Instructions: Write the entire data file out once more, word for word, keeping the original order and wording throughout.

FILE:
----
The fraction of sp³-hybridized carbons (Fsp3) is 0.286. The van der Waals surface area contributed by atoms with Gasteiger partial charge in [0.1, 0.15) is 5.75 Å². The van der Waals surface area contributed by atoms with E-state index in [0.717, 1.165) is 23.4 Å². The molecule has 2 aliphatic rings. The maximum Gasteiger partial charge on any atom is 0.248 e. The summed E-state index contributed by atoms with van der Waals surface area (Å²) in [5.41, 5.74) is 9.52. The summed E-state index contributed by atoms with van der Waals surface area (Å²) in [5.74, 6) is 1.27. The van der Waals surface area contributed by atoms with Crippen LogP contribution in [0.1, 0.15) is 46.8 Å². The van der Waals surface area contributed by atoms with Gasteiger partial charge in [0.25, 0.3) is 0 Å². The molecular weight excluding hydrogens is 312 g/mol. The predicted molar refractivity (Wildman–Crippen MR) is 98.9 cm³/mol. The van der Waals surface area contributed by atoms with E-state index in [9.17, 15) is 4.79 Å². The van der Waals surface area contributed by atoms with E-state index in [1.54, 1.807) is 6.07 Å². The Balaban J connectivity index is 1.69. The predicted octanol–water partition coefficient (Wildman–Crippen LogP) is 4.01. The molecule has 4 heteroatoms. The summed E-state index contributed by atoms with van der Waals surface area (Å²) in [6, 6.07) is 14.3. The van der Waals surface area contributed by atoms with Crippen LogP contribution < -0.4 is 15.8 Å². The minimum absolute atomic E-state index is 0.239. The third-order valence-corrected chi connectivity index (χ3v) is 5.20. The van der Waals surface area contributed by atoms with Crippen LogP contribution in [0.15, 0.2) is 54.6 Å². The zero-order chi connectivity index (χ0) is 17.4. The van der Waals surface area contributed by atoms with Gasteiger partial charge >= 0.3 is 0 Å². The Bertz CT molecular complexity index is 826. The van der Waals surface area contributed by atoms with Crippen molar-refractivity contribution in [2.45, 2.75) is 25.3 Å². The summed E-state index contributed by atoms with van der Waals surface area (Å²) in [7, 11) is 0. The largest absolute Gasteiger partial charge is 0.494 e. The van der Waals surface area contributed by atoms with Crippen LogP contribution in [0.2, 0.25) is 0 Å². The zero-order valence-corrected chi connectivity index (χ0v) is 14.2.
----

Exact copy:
The fraction of sp³-hybridized carbons (Fsp3) is 0.286. The van der Waals surface area contributed by atoms with Gasteiger partial charge in [0.1, 0.15) is 5.75 Å². The van der Waals surface area contributed by atoms with E-state index in [0.717, 1.165) is 23.4 Å². The molecule has 2 aliphatic rings. The maximum Gasteiger partial charge on any atom is 0.248 e. The summed E-state index contributed by atoms with van der Waals surface area (Å²) in [5.41, 5.74) is 9.52. The summed E-state index contributed by atoms with van der Waals surface area (Å²) in [5.74, 6) is 1.27. The van der Waals surface area contributed by atoms with Crippen LogP contribution in [0.1, 0.15) is 46.8 Å². The van der Waals surface area contributed by atoms with Gasteiger partial charge in [0.25, 0.3) is 0 Å². The molecular weight excluding hydrogens is 312 g/mol. The predicted molar refractivity (Wildman–Crippen MR) is 98.9 cm³/mol. The van der Waals surface area contributed by atoms with E-state index in [9.17, 15) is 4.79 Å². The van der Waals surface area contributed by atoms with E-state index in [1.54, 1.807) is 6.07 Å². The Balaban J connectivity index is 1.69. The predicted octanol–water partition coefficient (Wildman–Crippen LogP) is 4.01. The molecule has 4 heteroatoms. The summed E-state index contributed by atoms with van der Waals surface area (Å²) in [6, 6.07) is 14.3. The van der Waals surface area contributed by atoms with Crippen LogP contribution < -0.4 is 15.8 Å². The minimum absolute atomic E-state index is 0.239. The third-order valence-corrected chi connectivity index (χ3v) is 5.20. The van der Waals surface area contributed by atoms with Crippen LogP contribution in [0.15, 0.2) is 54.6 Å². The zero-order chi connectivity index (χ0) is 17.4. The van der Waals surface area contributed by atoms with Gasteiger partial charge >= 0.3 is 0 Å². The Bertz CT molecular complexity index is 826. The van der Waals surface area contributed by atoms with Crippen molar-refractivity contribution in [2.45, 2.75) is 25.3 Å². The summed E-state index contributed by atoms with van der Waals surface area (Å²) in [7, 11) is 0. The largest absolute Gasteiger partial charge is 0.494 e. The van der Waals surface area contributed by atoms with Crippen LogP contribution in [0.2, 0.25) is 0 Å². The zero-order valence-corrected chi connectivity index (χ0v) is 14.2.